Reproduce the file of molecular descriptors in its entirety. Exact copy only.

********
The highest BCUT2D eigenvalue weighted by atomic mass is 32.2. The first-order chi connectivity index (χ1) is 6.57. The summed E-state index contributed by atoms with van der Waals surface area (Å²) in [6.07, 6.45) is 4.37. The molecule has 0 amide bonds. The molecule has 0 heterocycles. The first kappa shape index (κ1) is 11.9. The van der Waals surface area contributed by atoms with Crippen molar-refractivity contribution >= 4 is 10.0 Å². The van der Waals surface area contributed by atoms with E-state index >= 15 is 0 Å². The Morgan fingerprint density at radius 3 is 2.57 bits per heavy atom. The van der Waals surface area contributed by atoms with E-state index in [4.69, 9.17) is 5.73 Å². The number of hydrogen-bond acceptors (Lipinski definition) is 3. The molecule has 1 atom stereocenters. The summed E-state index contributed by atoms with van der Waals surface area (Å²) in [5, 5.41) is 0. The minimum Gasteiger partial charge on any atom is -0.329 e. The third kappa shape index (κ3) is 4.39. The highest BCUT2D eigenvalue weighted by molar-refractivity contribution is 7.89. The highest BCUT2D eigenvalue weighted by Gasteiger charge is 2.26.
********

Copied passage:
The highest BCUT2D eigenvalue weighted by atomic mass is 32.2. The first-order chi connectivity index (χ1) is 6.57. The summed E-state index contributed by atoms with van der Waals surface area (Å²) in [6.07, 6.45) is 4.37. The molecule has 0 amide bonds. The molecule has 0 heterocycles. The first kappa shape index (κ1) is 11.9. The van der Waals surface area contributed by atoms with Crippen molar-refractivity contribution >= 4 is 10.0 Å². The van der Waals surface area contributed by atoms with E-state index >= 15 is 0 Å². The Morgan fingerprint density at radius 3 is 2.57 bits per heavy atom. The van der Waals surface area contributed by atoms with E-state index in [4.69, 9.17) is 5.73 Å². The number of hydrogen-bond acceptors (Lipinski definition) is 3. The molecule has 1 atom stereocenters. The summed E-state index contributed by atoms with van der Waals surface area (Å²) in [5, 5.41) is 0. The minimum Gasteiger partial charge on any atom is -0.329 e. The third kappa shape index (κ3) is 4.39. The highest BCUT2D eigenvalue weighted by molar-refractivity contribution is 7.89. The highest BCUT2D eigenvalue weighted by Gasteiger charge is 2.26.